However, it’s clear that BA.4, BA.5, and BA.2.12.1 are more contagious than past versions of Omicron, which is allowing them to spread even faster. According to estimates from the CDC, BA.4 and BA.5 grew from causing about 1% of new COVID-19 cases nationwide in the first week of May to causing 22% of new cases in the week ending June 11. BA.2.12.1 has similarly exploded: it’s now causing an estimated 64% of new infections in the U.S. and has caused the majority of new cases nationwide since mid-May.
Data from Helix, a genomics and viral surveillance company, also show BA.4, BA.5, and BA.2.12.1 gaining ground while older versions of Omicron decline. The U.S. already had a BA.1 wave and is now in the middle of a BA.2 wave, says Shishi Luo, associate director of bioinformatics and infectious diseases at Helix. BA.4 and BA.5 could cause a new wave on top of this BA.2 surge, she says.
It’s unclear which strain will dominate the U.S. next
Luo and other experts are watching to identify whether one or two of these concerning Omicron subvariants will outcompete the others. While BA.4 and BA.5 have driven new COVID-19 surges in other countries, these subvariants have yet to compete directly with BA.2.12.1. Early data from the U.K. suggest BA.4 and BA.5 may spread slightly faster than BA.2.12.1, but the landscape is unclear.
BA.4, BA.5, and BA.2.12.1 are all “competing for the same people, because they kind of have the same advantage,” Johnson says. His team’s Missouri wastewater surveillance network is showing that BA.4 and BA.5 are causing more cases in some places, while BA.2.12.1 is causing more cases in others. However, the regions dominated by BA.2.12.1 are showing more of an increase in cases, he says. This pattern contradicts other reports of BA.4 and BA.5 taking over from BA.2.12.1.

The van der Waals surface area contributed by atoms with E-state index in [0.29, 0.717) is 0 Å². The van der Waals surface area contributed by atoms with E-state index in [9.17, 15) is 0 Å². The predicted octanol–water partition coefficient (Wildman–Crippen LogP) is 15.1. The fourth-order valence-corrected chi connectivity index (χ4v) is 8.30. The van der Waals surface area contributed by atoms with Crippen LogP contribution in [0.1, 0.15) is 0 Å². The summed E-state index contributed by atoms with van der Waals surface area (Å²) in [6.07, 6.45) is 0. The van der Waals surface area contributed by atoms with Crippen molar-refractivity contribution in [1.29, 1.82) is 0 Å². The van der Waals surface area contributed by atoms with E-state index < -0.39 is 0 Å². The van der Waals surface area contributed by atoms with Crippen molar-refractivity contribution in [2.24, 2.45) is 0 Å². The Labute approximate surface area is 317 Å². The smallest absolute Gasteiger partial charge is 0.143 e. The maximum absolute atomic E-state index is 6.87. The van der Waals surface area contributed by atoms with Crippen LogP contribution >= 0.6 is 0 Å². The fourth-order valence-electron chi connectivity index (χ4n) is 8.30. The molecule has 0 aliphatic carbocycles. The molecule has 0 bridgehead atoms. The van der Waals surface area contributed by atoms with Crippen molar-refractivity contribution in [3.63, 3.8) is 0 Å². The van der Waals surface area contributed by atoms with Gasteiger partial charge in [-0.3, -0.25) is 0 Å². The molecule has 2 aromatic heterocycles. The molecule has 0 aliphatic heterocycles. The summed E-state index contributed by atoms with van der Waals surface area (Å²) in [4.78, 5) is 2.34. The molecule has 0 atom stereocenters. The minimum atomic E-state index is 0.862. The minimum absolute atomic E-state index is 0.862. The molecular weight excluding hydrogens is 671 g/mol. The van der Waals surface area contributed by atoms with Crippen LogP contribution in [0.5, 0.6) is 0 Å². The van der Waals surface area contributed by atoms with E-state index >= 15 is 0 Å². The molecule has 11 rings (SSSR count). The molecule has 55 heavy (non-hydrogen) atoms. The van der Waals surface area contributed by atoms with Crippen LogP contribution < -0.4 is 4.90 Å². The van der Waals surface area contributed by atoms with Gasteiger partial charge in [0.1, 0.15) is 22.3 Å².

Different versions of Omicron could become the dominant strains in different parts of the country, Bieniasz says. For example, in the Northeast, where a BA.2.12.1-driven surge appears to have already reached its peak, BA.4 and BA.5 may gain less of a foothold, while they become more prevalent in the South and West. People’s behavior, such as the choices to hold large gatherings or travel, can also play a role in which variant comes out on top when different strains are “closely matched in their fitness,” he says.
One thing is clear, though: a lot of Americans are susceptible to reinfection from these subvariants. “We can expect to be reinfected,” Luo says. “And every time we’re infected, it’s at best a hassle. And at worst, it can lead to debilitating symptoms,” she adds, pointing to the risk of Long COVID—which, recent studies suggest, is common even among people who have been vaccinated.
“We didn’t really appreciate how slippery this virus would be,” Bieniasz says. He expects the coronavirus to continue evolving around the immune system’s defenses. New vaccine candidates, like the Omicron-specific booster developed by Moderna, may be needed to increase protection against further reinfections.
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Contributor: Betsy Ladyzhets